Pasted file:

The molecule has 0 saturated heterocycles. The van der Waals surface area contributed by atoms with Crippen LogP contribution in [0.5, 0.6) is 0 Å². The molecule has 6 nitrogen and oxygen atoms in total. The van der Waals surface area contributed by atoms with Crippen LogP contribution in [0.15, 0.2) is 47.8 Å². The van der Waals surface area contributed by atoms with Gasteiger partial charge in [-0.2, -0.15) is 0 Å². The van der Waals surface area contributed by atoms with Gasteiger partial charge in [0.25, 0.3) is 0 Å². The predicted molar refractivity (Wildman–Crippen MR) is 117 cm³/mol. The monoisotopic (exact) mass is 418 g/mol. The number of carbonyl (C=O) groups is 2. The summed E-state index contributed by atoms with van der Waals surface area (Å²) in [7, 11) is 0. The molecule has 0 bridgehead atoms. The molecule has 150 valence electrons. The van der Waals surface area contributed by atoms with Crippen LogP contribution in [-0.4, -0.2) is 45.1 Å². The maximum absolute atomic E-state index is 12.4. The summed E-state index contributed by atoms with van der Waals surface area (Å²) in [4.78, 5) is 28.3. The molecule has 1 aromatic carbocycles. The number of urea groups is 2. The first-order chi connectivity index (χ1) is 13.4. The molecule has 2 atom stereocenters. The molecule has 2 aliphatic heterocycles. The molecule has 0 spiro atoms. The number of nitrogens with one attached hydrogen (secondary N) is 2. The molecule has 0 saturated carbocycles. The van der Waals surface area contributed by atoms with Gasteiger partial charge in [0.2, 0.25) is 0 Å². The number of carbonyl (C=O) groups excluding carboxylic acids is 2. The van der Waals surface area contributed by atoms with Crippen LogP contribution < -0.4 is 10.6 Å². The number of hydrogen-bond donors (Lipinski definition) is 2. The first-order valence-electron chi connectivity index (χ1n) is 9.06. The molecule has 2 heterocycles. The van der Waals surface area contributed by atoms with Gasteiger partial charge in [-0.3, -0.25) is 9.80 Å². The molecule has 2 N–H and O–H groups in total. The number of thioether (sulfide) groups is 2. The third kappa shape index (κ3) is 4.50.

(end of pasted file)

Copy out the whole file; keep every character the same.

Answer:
The molecule has 0 saturated heterocycles. The van der Waals surface area contributed by atoms with Crippen LogP contribution in [0.5, 0.6) is 0 Å². The molecule has 6 nitrogen and oxygen atoms in total. The van der Waals surface area contributed by atoms with Crippen LogP contribution in [0.15, 0.2) is 47.8 Å². The van der Waals surface area contributed by atoms with Gasteiger partial charge in [-0.2, -0.15) is 0 Å². The van der Waals surface area contributed by atoms with Gasteiger partial charge in [0.25, 0.3) is 0 Å². The predicted molar refractivity (Wildman–Crippen MR) is 117 cm³/mol. The monoisotopic (exact) mass is 418 g/mol. The number of carbonyl (C=O) groups is 2. The summed E-state index contributed by atoms with van der Waals surface area (Å²) in [7, 11) is 0. The molecule has 0 bridgehead atoms. The molecule has 150 valence electrons. The van der Waals surface area contributed by atoms with Crippen LogP contribution in [-0.4, -0.2) is 45.1 Å². The maximum absolute atomic E-state index is 12.4. The summed E-state index contributed by atoms with van der Waals surface area (Å²) in [4.78, 5) is 28.3. The molecule has 1 aromatic carbocycles. The number of urea groups is 2. The first-order chi connectivity index (χ1) is 13.4. The molecule has 2 atom stereocenters. The molecule has 2 aliphatic heterocycles. The molecule has 0 spiro atoms. The number of nitrogens with one attached hydrogen (secondary N) is 2. The molecule has 0 saturated carbocycles. The van der Waals surface area contributed by atoms with Gasteiger partial charge in [0.2, 0.25) is 0 Å². The number of carbonyl (C=O) groups excluding carboxylic acids is 2. The van der Waals surface area contributed by atoms with Crippen LogP contribution < -0.4 is 10.6 Å². The number of hydrogen-bond donors (Lipinski definition) is 2. The first-order valence-electron chi connectivity index (χ1n) is 9.06. The molecule has 2 heterocycles. The van der Waals surface area contributed by atoms with Gasteiger partial charge in [-0.3, -0.25) is 9.80 Å². The molecule has 2 N–H and O–H groups in total. The number of thioether (sulfide) groups is 2. The third kappa shape index (κ3) is 4.50.